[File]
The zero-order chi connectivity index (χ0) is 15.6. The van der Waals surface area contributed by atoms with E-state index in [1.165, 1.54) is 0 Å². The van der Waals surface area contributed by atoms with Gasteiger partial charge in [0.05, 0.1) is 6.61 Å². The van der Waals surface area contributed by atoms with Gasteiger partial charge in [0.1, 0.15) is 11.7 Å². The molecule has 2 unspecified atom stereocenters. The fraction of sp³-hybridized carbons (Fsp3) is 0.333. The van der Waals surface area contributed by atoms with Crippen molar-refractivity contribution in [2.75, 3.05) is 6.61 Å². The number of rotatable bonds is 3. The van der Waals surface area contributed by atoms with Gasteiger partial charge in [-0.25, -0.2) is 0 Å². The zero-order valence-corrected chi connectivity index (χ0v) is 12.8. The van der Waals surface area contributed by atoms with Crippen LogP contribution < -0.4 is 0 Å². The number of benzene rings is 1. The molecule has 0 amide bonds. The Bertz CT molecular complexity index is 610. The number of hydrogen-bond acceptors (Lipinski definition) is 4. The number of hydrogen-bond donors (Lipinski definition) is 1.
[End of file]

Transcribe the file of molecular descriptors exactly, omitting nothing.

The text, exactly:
The zero-order chi connectivity index (χ0) is 15.6. The van der Waals surface area contributed by atoms with E-state index in [1.165, 1.54) is 0 Å². The van der Waals surface area contributed by atoms with Gasteiger partial charge in [0.05, 0.1) is 6.61 Å². The van der Waals surface area contributed by atoms with Gasteiger partial charge in [0.1, 0.15) is 11.7 Å². The molecule has 2 unspecified atom stereocenters. The fraction of sp³-hybridized carbons (Fsp3) is 0.333. The van der Waals surface area contributed by atoms with Crippen molar-refractivity contribution in [2.75, 3.05) is 6.61 Å². The number of rotatable bonds is 3. The van der Waals surface area contributed by atoms with Gasteiger partial charge in [-0.25, -0.2) is 0 Å². The zero-order valence-corrected chi connectivity index (χ0v) is 12.8. The van der Waals surface area contributed by atoms with Crippen LogP contribution < -0.4 is 0 Å². The number of benzene rings is 1. The molecule has 0 amide bonds. The Bertz CT molecular complexity index is 610. The number of hydrogen-bond acceptors (Lipinski definition) is 4. The number of hydrogen-bond donors (Lipinski definition) is 1.